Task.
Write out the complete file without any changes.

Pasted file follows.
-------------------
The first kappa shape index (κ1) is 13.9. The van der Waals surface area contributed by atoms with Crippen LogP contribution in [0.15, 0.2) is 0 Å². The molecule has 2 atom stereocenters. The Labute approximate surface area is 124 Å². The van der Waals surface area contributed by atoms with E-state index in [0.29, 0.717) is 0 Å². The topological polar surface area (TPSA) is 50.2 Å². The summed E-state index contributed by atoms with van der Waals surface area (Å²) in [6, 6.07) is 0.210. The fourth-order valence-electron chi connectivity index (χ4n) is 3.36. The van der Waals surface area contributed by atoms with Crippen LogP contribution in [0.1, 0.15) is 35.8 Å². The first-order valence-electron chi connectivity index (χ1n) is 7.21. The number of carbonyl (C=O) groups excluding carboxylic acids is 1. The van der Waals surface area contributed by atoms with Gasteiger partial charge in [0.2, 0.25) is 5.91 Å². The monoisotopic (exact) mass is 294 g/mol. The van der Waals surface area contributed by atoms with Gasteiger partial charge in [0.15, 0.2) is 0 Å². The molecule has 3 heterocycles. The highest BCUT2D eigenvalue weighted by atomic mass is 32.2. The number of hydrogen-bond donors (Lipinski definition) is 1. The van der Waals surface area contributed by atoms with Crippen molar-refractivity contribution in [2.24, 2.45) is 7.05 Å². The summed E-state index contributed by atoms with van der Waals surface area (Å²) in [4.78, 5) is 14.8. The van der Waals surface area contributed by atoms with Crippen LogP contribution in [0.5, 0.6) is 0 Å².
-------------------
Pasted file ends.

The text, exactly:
The first kappa shape index (κ1) is 13.9. The van der Waals surface area contributed by atoms with Crippen LogP contribution in [0.15, 0.2) is 0 Å². The molecule has 2 atom stereocenters. The Labute approximate surface area is 124 Å². The van der Waals surface area contributed by atoms with E-state index in [0.29, 0.717) is 0 Å². The topological polar surface area (TPSA) is 50.2 Å². The summed E-state index contributed by atoms with van der Waals surface area (Å²) in [6, 6.07) is 0.210. The fourth-order valence-electron chi connectivity index (χ4n) is 3.36. The van der Waals surface area contributed by atoms with Crippen LogP contribution in [0.1, 0.15) is 35.8 Å². The first-order valence-electron chi connectivity index (χ1n) is 7.21. The number of carbonyl (C=O) groups excluding carboxylic acids is 1. The van der Waals surface area contributed by atoms with Gasteiger partial charge in [0.2, 0.25) is 5.91 Å². The monoisotopic (exact) mass is 294 g/mol. The van der Waals surface area contributed by atoms with Gasteiger partial charge in [0.15, 0.2) is 0 Å². The molecule has 3 heterocycles. The highest BCUT2D eigenvalue weighted by atomic mass is 32.2. The number of hydrogen-bond donors (Lipinski definition) is 1. The van der Waals surface area contributed by atoms with Crippen molar-refractivity contribution in [2.24, 2.45) is 7.05 Å². The summed E-state index contributed by atoms with van der Waals surface area (Å²) in [4.78, 5) is 14.8. The van der Waals surface area contributed by atoms with Crippen LogP contribution in [0.5, 0.6) is 0 Å².